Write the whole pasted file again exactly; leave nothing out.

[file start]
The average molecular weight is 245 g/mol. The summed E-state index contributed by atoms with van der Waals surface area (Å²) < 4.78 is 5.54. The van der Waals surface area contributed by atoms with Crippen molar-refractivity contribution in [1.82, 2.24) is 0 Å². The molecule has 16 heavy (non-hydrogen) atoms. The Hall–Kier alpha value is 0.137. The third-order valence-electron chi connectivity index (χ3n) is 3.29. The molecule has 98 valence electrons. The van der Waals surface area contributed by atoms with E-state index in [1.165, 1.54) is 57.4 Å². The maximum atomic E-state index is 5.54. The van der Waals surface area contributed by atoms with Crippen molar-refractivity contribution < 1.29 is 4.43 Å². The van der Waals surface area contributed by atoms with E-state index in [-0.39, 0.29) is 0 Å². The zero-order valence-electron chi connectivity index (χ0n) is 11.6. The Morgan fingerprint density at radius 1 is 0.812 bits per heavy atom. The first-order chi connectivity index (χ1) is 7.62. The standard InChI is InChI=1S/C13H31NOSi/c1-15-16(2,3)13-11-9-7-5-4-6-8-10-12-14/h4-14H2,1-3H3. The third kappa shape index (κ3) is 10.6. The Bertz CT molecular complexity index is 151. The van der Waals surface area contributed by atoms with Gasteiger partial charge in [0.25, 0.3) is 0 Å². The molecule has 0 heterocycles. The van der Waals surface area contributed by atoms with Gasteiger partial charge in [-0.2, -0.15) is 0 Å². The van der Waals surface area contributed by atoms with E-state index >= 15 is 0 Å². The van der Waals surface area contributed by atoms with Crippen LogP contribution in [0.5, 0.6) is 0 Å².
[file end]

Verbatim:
The average molecular weight is 245 g/mol. The summed E-state index contributed by atoms with van der Waals surface area (Å²) < 4.78 is 5.54. The van der Waals surface area contributed by atoms with Crippen molar-refractivity contribution in [1.82, 2.24) is 0 Å². The molecule has 16 heavy (non-hydrogen) atoms. The Hall–Kier alpha value is 0.137. The third-order valence-electron chi connectivity index (χ3n) is 3.29. The molecule has 98 valence electrons. The van der Waals surface area contributed by atoms with E-state index in [1.165, 1.54) is 57.4 Å². The maximum atomic E-state index is 5.54. The van der Waals surface area contributed by atoms with Crippen molar-refractivity contribution < 1.29 is 4.43 Å². The van der Waals surface area contributed by atoms with E-state index in [-0.39, 0.29) is 0 Å². The zero-order valence-electron chi connectivity index (χ0n) is 11.6. The Morgan fingerprint density at radius 1 is 0.812 bits per heavy atom. The first-order chi connectivity index (χ1) is 7.62. The standard InChI is InChI=1S/C13H31NOSi/c1-15-16(2,3)13-11-9-7-5-4-6-8-10-12-14/h4-14H2,1-3H3. The third kappa shape index (κ3) is 10.6. The Bertz CT molecular complexity index is 151. The van der Waals surface area contributed by atoms with Gasteiger partial charge in [0.25, 0.3) is 0 Å². The molecule has 0 heterocycles. The van der Waals surface area contributed by atoms with Gasteiger partial charge in [-0.2, -0.15) is 0 Å². The van der Waals surface area contributed by atoms with E-state index >= 15 is 0 Å². The van der Waals surface area contributed by atoms with Crippen LogP contribution in [0.5, 0.6) is 0 Å².